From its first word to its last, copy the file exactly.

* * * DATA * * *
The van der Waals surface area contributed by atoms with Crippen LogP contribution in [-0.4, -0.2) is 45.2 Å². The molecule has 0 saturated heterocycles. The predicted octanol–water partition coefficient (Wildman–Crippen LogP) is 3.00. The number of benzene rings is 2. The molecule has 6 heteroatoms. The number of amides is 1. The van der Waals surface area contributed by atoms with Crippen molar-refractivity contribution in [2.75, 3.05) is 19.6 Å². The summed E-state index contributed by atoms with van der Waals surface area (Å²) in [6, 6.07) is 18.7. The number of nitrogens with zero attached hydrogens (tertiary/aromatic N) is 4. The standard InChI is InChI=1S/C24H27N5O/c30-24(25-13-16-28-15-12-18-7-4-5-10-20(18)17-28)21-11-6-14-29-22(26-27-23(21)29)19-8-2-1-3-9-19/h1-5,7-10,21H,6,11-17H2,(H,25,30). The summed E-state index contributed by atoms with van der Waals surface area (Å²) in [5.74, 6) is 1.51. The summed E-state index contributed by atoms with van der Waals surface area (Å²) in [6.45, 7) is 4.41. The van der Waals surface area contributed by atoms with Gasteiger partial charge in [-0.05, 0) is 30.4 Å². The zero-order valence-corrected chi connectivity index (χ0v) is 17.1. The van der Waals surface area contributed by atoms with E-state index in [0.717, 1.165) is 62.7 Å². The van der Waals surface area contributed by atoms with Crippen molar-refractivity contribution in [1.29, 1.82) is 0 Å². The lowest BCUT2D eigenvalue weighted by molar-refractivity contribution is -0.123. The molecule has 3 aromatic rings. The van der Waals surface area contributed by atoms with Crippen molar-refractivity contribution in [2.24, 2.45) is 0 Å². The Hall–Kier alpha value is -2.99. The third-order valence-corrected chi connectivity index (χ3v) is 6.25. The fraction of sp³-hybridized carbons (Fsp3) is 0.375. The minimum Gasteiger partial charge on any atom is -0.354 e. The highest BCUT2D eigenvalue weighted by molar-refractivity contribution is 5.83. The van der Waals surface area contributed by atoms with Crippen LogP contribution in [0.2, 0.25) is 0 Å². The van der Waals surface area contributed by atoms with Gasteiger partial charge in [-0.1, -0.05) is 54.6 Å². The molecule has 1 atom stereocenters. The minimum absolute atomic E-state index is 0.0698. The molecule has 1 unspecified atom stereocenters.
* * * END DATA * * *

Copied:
The van der Waals surface area contributed by atoms with Crippen LogP contribution in [-0.4, -0.2) is 45.2 Å². The molecule has 0 saturated heterocycles. The predicted octanol–water partition coefficient (Wildman–Crippen LogP) is 3.00. The number of benzene rings is 2. The molecule has 6 heteroatoms. The number of amides is 1. The van der Waals surface area contributed by atoms with Crippen molar-refractivity contribution in [2.75, 3.05) is 19.6 Å². The summed E-state index contributed by atoms with van der Waals surface area (Å²) in [6, 6.07) is 18.7. The number of nitrogens with zero attached hydrogens (tertiary/aromatic N) is 4. The standard InChI is InChI=1S/C24H27N5O/c30-24(25-13-16-28-15-12-18-7-4-5-10-20(18)17-28)21-11-6-14-29-22(26-27-23(21)29)19-8-2-1-3-9-19/h1-5,7-10,21H,6,11-17H2,(H,25,30). The summed E-state index contributed by atoms with van der Waals surface area (Å²) in [5.74, 6) is 1.51. The summed E-state index contributed by atoms with van der Waals surface area (Å²) in [6.45, 7) is 4.41. The van der Waals surface area contributed by atoms with Gasteiger partial charge in [-0.05, 0) is 30.4 Å². The zero-order valence-corrected chi connectivity index (χ0v) is 17.1. The van der Waals surface area contributed by atoms with E-state index in [0.717, 1.165) is 62.7 Å². The van der Waals surface area contributed by atoms with Crippen molar-refractivity contribution in [1.29, 1.82) is 0 Å². The lowest BCUT2D eigenvalue weighted by molar-refractivity contribution is -0.123. The molecule has 3 aromatic rings. The van der Waals surface area contributed by atoms with Crippen molar-refractivity contribution in [2.24, 2.45) is 0 Å². The Hall–Kier alpha value is -2.99. The third-order valence-corrected chi connectivity index (χ3v) is 6.25. The fraction of sp³-hybridized carbons (Fsp3) is 0.375. The minimum Gasteiger partial charge on any atom is -0.354 e. The highest BCUT2D eigenvalue weighted by molar-refractivity contribution is 5.83. The van der Waals surface area contributed by atoms with Crippen LogP contribution in [0.2, 0.25) is 0 Å². The van der Waals surface area contributed by atoms with Gasteiger partial charge in [-0.1, -0.05) is 54.6 Å². The molecule has 1 atom stereocenters. The minimum absolute atomic E-state index is 0.0698. The molecule has 1 unspecified atom stereocenters.